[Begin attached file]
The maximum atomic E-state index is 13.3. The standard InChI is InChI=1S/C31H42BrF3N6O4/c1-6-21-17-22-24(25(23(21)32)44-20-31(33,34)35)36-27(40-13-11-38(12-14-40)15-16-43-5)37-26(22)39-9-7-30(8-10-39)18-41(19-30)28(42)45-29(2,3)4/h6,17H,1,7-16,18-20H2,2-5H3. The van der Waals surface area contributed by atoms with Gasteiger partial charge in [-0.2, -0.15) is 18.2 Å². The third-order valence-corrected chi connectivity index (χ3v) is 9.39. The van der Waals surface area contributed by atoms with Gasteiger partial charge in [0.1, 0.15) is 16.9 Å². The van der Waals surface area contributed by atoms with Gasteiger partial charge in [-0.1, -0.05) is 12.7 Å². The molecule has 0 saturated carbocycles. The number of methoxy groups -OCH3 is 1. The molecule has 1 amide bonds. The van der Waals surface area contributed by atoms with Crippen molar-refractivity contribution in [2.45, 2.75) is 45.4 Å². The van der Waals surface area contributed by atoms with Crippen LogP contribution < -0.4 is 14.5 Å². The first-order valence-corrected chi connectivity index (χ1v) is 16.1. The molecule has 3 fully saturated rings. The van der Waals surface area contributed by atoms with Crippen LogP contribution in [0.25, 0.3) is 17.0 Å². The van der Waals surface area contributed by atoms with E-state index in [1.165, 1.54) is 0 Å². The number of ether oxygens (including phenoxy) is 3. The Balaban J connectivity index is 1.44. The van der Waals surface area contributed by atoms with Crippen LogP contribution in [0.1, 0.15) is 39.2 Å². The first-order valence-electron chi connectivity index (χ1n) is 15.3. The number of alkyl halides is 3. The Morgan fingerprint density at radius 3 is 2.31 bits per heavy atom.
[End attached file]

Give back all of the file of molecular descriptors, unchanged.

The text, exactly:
The maximum atomic E-state index is 13.3. The standard InChI is InChI=1S/C31H42BrF3N6O4/c1-6-21-17-22-24(25(23(21)32)44-20-31(33,34)35)36-27(40-13-11-38(12-14-40)15-16-43-5)37-26(22)39-9-7-30(8-10-39)18-41(19-30)28(42)45-29(2,3)4/h6,17H,1,7-16,18-20H2,2-5H3. The van der Waals surface area contributed by atoms with Gasteiger partial charge in [-0.2, -0.15) is 18.2 Å². The third-order valence-corrected chi connectivity index (χ3v) is 9.39. The van der Waals surface area contributed by atoms with Gasteiger partial charge in [0.1, 0.15) is 16.9 Å². The van der Waals surface area contributed by atoms with Gasteiger partial charge in [-0.1, -0.05) is 12.7 Å². The molecule has 0 saturated carbocycles. The number of methoxy groups -OCH3 is 1. The molecule has 1 amide bonds. The van der Waals surface area contributed by atoms with Crippen molar-refractivity contribution in [2.45, 2.75) is 45.4 Å². The van der Waals surface area contributed by atoms with Crippen LogP contribution < -0.4 is 14.5 Å². The first-order valence-corrected chi connectivity index (χ1v) is 16.1. The molecule has 3 fully saturated rings. The van der Waals surface area contributed by atoms with Crippen LogP contribution in [0.25, 0.3) is 17.0 Å². The van der Waals surface area contributed by atoms with E-state index in [1.165, 1.54) is 0 Å². The number of ether oxygens (including phenoxy) is 3. The Balaban J connectivity index is 1.44. The van der Waals surface area contributed by atoms with Crippen LogP contribution in [0.1, 0.15) is 39.2 Å². The first-order valence-electron chi connectivity index (χ1n) is 15.3. The number of alkyl halides is 3. The Morgan fingerprint density at radius 3 is 2.31 bits per heavy atom.